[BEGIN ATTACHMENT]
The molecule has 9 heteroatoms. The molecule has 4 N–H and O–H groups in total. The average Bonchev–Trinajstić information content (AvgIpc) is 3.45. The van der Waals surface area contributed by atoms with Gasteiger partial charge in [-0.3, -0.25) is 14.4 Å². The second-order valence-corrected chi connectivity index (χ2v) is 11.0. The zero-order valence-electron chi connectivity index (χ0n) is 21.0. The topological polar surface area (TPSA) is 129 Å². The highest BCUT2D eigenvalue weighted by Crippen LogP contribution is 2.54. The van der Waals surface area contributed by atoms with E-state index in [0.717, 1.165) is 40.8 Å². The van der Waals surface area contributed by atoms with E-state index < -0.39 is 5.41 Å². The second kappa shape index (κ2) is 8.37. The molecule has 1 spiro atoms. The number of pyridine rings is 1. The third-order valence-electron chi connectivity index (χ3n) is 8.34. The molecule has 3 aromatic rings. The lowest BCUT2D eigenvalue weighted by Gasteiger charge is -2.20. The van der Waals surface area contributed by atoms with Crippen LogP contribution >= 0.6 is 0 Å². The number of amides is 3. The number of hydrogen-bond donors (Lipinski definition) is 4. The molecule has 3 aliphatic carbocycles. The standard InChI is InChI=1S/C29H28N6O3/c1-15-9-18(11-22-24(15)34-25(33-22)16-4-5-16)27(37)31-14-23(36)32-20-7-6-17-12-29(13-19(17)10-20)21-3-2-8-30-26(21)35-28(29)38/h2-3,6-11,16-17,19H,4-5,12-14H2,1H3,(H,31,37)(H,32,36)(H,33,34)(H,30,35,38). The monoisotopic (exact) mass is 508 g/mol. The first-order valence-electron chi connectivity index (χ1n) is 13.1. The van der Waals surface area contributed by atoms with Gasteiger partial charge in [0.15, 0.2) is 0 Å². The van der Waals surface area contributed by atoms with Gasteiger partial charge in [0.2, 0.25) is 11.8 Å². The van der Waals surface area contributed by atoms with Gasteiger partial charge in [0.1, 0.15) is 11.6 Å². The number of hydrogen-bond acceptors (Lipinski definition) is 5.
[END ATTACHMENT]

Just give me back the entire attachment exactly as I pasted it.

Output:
The molecule has 9 heteroatoms. The molecule has 4 N–H and O–H groups in total. The average Bonchev–Trinajstić information content (AvgIpc) is 3.45. The van der Waals surface area contributed by atoms with Gasteiger partial charge in [-0.3, -0.25) is 14.4 Å². The second-order valence-corrected chi connectivity index (χ2v) is 11.0. The zero-order valence-electron chi connectivity index (χ0n) is 21.0. The topological polar surface area (TPSA) is 129 Å². The highest BCUT2D eigenvalue weighted by Crippen LogP contribution is 2.54. The van der Waals surface area contributed by atoms with E-state index in [0.717, 1.165) is 40.8 Å². The van der Waals surface area contributed by atoms with E-state index < -0.39 is 5.41 Å². The second kappa shape index (κ2) is 8.37. The molecule has 1 spiro atoms. The number of pyridine rings is 1. The third-order valence-electron chi connectivity index (χ3n) is 8.34. The molecule has 3 aromatic rings. The lowest BCUT2D eigenvalue weighted by Gasteiger charge is -2.20. The van der Waals surface area contributed by atoms with Crippen LogP contribution >= 0.6 is 0 Å². The number of amides is 3. The number of hydrogen-bond donors (Lipinski definition) is 4. The molecule has 3 aliphatic carbocycles. The standard InChI is InChI=1S/C29H28N6O3/c1-15-9-18(11-22-24(15)34-25(33-22)16-4-5-16)27(37)31-14-23(36)32-20-7-6-17-12-29(13-19(17)10-20)21-3-2-8-30-26(21)35-28(29)38/h2-3,6-11,16-17,19H,4-5,12-14H2,1H3,(H,31,37)(H,32,36)(H,33,34)(H,30,35,38). The monoisotopic (exact) mass is 508 g/mol. The first-order valence-electron chi connectivity index (χ1n) is 13.1. The van der Waals surface area contributed by atoms with Gasteiger partial charge in [0.15, 0.2) is 0 Å². The van der Waals surface area contributed by atoms with Gasteiger partial charge in [0.2, 0.25) is 11.8 Å². The van der Waals surface area contributed by atoms with Gasteiger partial charge in [0.1, 0.15) is 11.6 Å². The number of hydrogen-bond acceptors (Lipinski definition) is 5.